A reader emailed me about mindfulness and self-awareness. I mentioned to him a meditation retreat I did a few years ago and found an old post I wrote about the experience, answering another reader’s questions about the course.
I did a ten day Vipassana course a few years ago.
What it’s about: It teaches you a meditation technique and gives you the time and space to practice it. It’s based on buddhist beliefs. We meditated for 8-10 hours per day for ten days. That’s basically it. You aren’t supposed to read, write, gesture, etc, except to ask the instructor questions. They provide food and instruction on what to focus on.
Was it hard: Yes, it was hard. The first couple days were painful while getting used to sitting still for so long. I started getting comfortable by the second day. Ten days is a long time (the place I went in Massachusetts required your first session be ten days) so it’s a mental challenge.
Keep in mind, thousands of people have done it. It’s hard, but anyone can do it. You just have to persevere.
Main benefits: Some people had profound, life-changing positive experiences, understanding more about themselves and their perception of the world around them. Some people go regularly. On the other hand, some people left early. I found the experience positive.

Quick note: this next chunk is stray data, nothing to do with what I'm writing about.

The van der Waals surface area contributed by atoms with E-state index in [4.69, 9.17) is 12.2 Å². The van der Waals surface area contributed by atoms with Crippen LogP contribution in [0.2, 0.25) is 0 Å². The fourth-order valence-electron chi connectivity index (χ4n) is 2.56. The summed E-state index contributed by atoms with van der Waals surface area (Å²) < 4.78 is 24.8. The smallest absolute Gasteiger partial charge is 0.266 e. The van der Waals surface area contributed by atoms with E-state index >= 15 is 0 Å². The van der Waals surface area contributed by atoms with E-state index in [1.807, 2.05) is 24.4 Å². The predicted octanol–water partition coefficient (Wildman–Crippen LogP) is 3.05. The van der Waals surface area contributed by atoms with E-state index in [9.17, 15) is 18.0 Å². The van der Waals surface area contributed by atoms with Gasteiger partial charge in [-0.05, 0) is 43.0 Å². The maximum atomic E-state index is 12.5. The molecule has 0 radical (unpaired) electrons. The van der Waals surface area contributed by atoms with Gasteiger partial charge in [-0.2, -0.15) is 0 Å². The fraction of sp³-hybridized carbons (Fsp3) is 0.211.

The main benefits were a better understanding of my priorities in life, calmness, less attachment to things, more freedom. I haven’t meditated much since then, but I do sometimes, and I keep many of the benefits. I’ll probably go again for shorter sessions periodically.
I later added
By the way, I don’t like religion, so I didn’t like some of the buddhist stuff, but no one else I talked to had a problem with it. I guess I’m more sensitive to religion than most. You can generally ignore the religious part if you want and just get the technique. I did, anyway.
Regarding location, I don’t think it would make that much of a difference. My eyes were closed to meditate around ten hours a day, sleeping seven or eight hours a night, meals in an eating room. There is not much room for variation. Nor should there be. All one needs is quiet.
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